Four days after the bankruptcy, Charles P. Bratnober (president of the Minneapolis, Anoka and Cuyuna Range Railroad) was appointed receiver. The Minneapolis, Northfield and Southern Railroad, incorporated during June 1918 in South Dakota, bought what was left of Savage's former company at foreclosure on August 6, 1918. The new owners took advantage of the Dan Patch's line running from Northfield to Minneapolis, and promoted the reconstituted line as a bridge line around the congested Twin Cities freight yards[1]. Besides its freight service, the company continued passenger service using their gas-electric motorcars from Minneapolis to Antlers Park and Northfield until the 1940s. Until the Great Depression, the MNS Ry. also used trackage rights on the Chicago Great Western from Northfield to Randolph and Mankato, and even after discontinuing passenger service kept trackage rights to Randolph for freight purposes.

As finally constructed, the MNS mainline ran in what is now the west metro of the Twin Cities. From its junction with the Minneapolis, St. Paul and Sault Ste. Marie Railroad at MNS Junction in Crystal, it traveled through New Hope, Golden Valley, St Louis Park, Edina, Bloomington, Savage (connecting with the Omaha Road), Lakeville and down to Northfield where they connected with the Chicago Great Western Railway, the Milwaukee Road, and Rock Island’s Minneapolis to Kansas City “Spine Line”. They had shops at Glenwood on a spur line that went from the present area of Hwy 100 and Hwy 55 to the edge of downtown Minneapolis and connections to the Minneapolis and St. Louis Railway and Great Northern Railway. In addition, the original passenger "High Line" ran from Auto Club Junction in Bloomington through Richfield and into south Minneapolis, ending just north of the current Crosstown freeway.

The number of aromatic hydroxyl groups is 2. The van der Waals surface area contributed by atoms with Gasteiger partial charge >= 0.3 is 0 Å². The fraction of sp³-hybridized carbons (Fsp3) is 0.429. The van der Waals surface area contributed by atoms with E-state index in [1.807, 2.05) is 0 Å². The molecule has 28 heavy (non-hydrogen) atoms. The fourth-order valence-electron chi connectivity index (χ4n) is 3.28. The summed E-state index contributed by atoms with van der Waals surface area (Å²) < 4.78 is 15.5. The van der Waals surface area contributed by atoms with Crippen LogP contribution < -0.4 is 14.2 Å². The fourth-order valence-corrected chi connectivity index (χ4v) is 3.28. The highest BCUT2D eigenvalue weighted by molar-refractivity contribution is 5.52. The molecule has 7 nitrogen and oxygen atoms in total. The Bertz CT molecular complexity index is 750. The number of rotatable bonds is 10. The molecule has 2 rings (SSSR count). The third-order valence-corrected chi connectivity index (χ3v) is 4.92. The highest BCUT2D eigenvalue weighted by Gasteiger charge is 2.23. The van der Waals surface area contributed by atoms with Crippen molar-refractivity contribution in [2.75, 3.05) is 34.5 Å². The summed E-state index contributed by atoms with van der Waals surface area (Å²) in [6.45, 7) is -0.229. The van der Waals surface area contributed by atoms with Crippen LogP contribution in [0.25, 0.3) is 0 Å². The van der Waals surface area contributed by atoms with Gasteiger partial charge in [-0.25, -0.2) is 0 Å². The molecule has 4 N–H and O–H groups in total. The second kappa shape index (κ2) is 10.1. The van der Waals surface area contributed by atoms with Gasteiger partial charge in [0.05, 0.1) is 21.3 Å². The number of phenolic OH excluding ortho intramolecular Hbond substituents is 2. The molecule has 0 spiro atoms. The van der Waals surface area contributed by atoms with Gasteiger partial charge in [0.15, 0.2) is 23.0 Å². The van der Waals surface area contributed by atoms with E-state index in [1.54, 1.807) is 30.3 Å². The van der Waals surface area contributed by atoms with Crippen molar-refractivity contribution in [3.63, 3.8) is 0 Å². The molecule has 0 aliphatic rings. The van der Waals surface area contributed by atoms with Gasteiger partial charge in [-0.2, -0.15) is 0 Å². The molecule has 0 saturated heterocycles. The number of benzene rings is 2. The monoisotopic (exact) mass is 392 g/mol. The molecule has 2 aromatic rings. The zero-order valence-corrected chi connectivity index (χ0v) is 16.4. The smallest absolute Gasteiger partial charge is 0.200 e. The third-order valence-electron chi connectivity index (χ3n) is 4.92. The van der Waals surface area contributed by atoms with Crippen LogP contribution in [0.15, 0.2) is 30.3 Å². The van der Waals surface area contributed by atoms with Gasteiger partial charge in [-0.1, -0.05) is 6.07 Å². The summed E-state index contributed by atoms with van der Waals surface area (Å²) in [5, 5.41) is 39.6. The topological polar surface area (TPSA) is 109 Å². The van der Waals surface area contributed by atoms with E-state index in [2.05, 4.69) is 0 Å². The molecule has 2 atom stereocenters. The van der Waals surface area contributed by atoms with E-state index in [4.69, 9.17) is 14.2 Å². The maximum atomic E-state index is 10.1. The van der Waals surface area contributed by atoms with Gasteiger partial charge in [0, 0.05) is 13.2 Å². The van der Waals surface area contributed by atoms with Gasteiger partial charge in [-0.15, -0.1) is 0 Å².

Sale to the Soo Line and current usage

A caboose painted in the former Minneapolis, Northfield and Southern livery. This caboose is now in regular service on the Progressive Rail line in Bloomington, Minnesota.

After the end of passenger service, the Minnesota, Northfield and Southern thrived as a freight company, saving time for shippers by bypassing freight yards in Minneapolis and St. Paul. Eventually the company transitioned from steam locomotives to diesel-electric locomotives. Finally, to serve its planned purchase of the Milwaukee Road and to access Northfield, the railroad was purchased in 1982 by the Soo Line.

The Minnesota Department of Transportation has performed studies on operating commuter rail over the Dan Patch Line. While there is currently a circa 2002 legislative ban on state money going to further studies of the Dan Patch Corridor, bills have been introduced into the state legislature to reenact funding. In the meantime, the line is still owned by the Canadian Pacific Railway, successor to the Soo Line. However, much of its service is via the Twin Cities and Western Railroad and Progressive Rail. Progressive Rail owns and occasionally operates two MN&S cabooses as well as a former MN&S EMD SD39. Some of Progressive Rail's rolling stock is painted in an MN&S inspired livery.

References

  1. ^ a b c d Olson, Russell L. (1976). The Electric Railways of Minnesota. Minnesota Transportation Museum, Hopkins/H. M. Smyth Co., St. Paul.
  2. ^ a b Johnson, Fred (2008). Richfield: Minnesota's Oldest Suburb, Richfield Historical Society.

External links